Bulletin of the World Health Organization

Responding to the needs of adolescents

Venkatraman Chandra-Mouli a, Olivia Lawe-Davies a & Bruce Dick a

a. Department of Child and Adolescent Health and Development, World Health Organization, 20 avenue Appia, 1211 Geneva 27, Switzerland.

Correspondence to Venkatraman Chandra-Mouli (e-mail: chandramouliv@who.int).

Bulletin of the World Health Organization 2010;88:3-3. doi: 10.2471/BLT.09.074625

The rationale for strengthening linkages between sexual and reproductive health and HIV programmes is well recognized,1 and benefits that have accrued from these linkages have been discussed in the November 2009 issue of the Bulletin of the World Health Organization and elsewhere.2,3 However, real progress in scaling up such approaches has been modest and slow to materialize.

The Department of Child and Adolescent Health and Development at the World Health Organization is supporting national sexual and reproductive health and HIV programmes to work together to better respond to the needs of adolescents, focusing on the following four key areas: (i) gathering, analysing and using strategic information from an adolescent perspective; (ii) developing supportive policies and strategies based on strategic information and sound evidence; (iii) scaling up the provision of health services and commodities; and (iv) engaging and strengthening other sectors.

A lack of accurate, up-to-date, age-disaggregated data on sexual and reproductive health and HIV/AIDS hinders well-informed policy and strategy development. We are supporting countries to analyse existing data from an adolescent perspective to advocate for coordinated attention to sexual and reproductive health and HIV/AIDS in this age group.4

While national sexual and reproductive health and HIV strategy documents generally contain statements about the need for collaboration, they provide little practical guidance on how this can be done. We are helping countries use national sexual and reproductive health and HIV programme reviews and sub-national strategy development exercises to identify opportunities for collaboration on a limited number of clearly defined issues of shared interest.

In Ethiopia, we supported the Ministry of Health in reviewing the national adolescent reproductive health strategy. As a result, tools have been developed to implement and monitor the provision of health services to adolescents that include both HIV and sexual and reproductive health (V Chandra-Mouli, N Kampatibe, unpublished report, 2008).

Adolescents face many barriers in accessing services to prevent HIV and unwanted pregnancy. Although national sexual and reproductive health and HIV programmes in most countries recognize the need to provide such services, concerted action is often hindered by a lack of clear understanding on how to reach adolescents with the information and services they need. There is often also discomfort about providing adolescents with such services. We are working with ministries of health to bring together national sexual and reproductive health and HIV programmes to define the package of health services, the standards of quality for service provision, criteria to achieve them, indicators to verify their achievement and actions required for scale-up in a phased manner.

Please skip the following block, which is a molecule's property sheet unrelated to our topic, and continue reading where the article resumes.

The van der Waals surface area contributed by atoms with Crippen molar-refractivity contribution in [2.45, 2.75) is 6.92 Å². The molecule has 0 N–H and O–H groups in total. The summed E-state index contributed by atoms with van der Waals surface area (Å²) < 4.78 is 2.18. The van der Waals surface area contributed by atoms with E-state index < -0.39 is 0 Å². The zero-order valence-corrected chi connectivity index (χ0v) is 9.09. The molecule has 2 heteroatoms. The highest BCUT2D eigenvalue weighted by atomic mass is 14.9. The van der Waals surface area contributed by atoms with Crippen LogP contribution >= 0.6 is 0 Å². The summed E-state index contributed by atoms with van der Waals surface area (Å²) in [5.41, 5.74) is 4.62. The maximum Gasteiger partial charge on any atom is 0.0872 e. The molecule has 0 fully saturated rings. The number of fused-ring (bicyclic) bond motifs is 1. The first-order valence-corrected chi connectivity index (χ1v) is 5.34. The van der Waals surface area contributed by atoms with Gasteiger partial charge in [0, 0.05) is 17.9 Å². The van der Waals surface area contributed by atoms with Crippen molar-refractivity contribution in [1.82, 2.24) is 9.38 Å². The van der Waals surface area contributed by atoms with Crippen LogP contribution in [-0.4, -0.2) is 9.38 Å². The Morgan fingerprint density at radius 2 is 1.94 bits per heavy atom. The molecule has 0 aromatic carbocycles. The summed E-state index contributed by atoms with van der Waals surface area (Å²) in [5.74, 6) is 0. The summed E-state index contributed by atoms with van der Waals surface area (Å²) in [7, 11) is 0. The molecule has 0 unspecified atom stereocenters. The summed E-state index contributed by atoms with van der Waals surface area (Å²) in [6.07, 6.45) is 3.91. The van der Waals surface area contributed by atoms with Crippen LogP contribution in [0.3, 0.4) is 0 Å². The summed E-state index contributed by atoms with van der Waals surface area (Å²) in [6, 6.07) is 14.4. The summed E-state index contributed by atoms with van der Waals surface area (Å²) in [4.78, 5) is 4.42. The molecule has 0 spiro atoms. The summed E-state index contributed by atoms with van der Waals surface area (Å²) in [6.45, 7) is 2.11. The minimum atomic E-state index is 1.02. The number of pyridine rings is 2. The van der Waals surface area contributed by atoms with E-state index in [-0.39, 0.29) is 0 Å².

In India, we supported the development of national standards and guidelines as part of the adolescent reproductive and sexual health component of the Reproductive and Child Health Project, with the full involvement of officials from the National AIDS Control Progamme.5 These standards and guidelines were introduced to all states’ programme managers, and we supported field testing and demonstrations of their feasibility and utility in two states. Subsequently, a stock-taking report was shared at a national meeting of state Reproductive and Child Health programme managers and a plan developed for scaling up the initiative. (R Mehta, N Dawa, G Mehl, unpublished report, 2008).

Other sectors, such as education, social welfare and youth, have important contributions to make that complement the health sector’s response to sexual and reproductive health and HIV. Unfortunately there are both missed opportunities and needless duplication in the work of different sectors. We are therefore supporting ministries of health to work with other sectors on specific activities that contribute to the twin goals of preventing HIV, sexually transmitted infections and pregnancy in adolescents.

In Bangladesh, a collaborative project, involving the national AIDS/sexually transmitted diseases programme, the Ministry of Health and Family Welfare and Save the Children USA, is drawing on the support of influential community members, including religious leaders, to provide young people with information and services on HIV and sexual and reproductive health.6

Heads of national sexual and reproductive health and HIV programmes are understandably focused on ensuring that their programmes deliver results, and are reluctant to do things that might distract from what they see as their primary purposes. These real and valid interests and concerns need to be taken into account for collaboration to succeed.

Supporting the collaboration of national sexual and reproductive health and HIV programmes on a limited number of strategic areas has resulted in win–win benefits both for programmes and for adolescents. With limited resources and a commitment to providing ongoing technical support, our focus has been on helping to link previously-unlinked processes and to strengthen them to produce results for the benefit of all stakeholders. ■


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